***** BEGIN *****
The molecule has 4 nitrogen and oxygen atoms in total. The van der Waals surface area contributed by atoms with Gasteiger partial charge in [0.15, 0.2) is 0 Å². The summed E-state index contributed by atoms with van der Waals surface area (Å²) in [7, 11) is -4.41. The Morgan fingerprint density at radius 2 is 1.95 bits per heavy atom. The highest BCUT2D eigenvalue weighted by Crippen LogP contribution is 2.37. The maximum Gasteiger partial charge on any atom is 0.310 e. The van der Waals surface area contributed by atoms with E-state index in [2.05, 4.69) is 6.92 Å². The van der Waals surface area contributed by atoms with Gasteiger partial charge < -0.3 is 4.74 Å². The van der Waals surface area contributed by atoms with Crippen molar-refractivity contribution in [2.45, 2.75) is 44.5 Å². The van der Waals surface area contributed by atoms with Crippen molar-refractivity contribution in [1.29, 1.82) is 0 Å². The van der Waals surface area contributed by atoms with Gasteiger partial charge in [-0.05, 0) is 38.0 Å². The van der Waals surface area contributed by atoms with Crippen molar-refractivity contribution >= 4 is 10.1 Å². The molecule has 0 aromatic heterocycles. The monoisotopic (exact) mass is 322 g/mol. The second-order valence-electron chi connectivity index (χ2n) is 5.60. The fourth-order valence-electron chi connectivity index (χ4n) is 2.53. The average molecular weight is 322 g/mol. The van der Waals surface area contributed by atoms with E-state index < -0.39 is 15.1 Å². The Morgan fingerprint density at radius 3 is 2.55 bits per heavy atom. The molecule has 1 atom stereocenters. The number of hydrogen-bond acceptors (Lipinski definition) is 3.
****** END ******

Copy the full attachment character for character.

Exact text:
The molecule has 4 nitrogen and oxygen atoms in total. The van der Waals surface area contributed by atoms with Gasteiger partial charge in [0.15, 0.2) is 0 Å². The summed E-state index contributed by atoms with van der Waals surface area (Å²) in [7, 11) is -4.41. The Morgan fingerprint density at radius 2 is 1.95 bits per heavy atom. The highest BCUT2D eigenvalue weighted by Crippen LogP contribution is 2.37. The maximum Gasteiger partial charge on any atom is 0.310 e. The van der Waals surface area contributed by atoms with E-state index in [2.05, 4.69) is 6.92 Å². The van der Waals surface area contributed by atoms with Gasteiger partial charge < -0.3 is 4.74 Å². The van der Waals surface area contributed by atoms with Crippen molar-refractivity contribution in [2.45, 2.75) is 44.5 Å². The van der Waals surface area contributed by atoms with Crippen molar-refractivity contribution in [1.29, 1.82) is 0 Å². The van der Waals surface area contributed by atoms with Gasteiger partial charge in [-0.05, 0) is 38.0 Å². The van der Waals surface area contributed by atoms with Crippen molar-refractivity contribution >= 4 is 10.1 Å². The molecule has 0 aromatic heterocycles. The monoisotopic (exact) mass is 322 g/mol. The second-order valence-electron chi connectivity index (χ2n) is 5.60. The fourth-order valence-electron chi connectivity index (χ4n) is 2.53. The average molecular weight is 322 g/mol. The van der Waals surface area contributed by atoms with E-state index < -0.39 is 15.1 Å². The Morgan fingerprint density at radius 3 is 2.55 bits per heavy atom. The molecule has 1 atom stereocenters. The number of hydrogen-bond acceptors (Lipinski definition) is 3.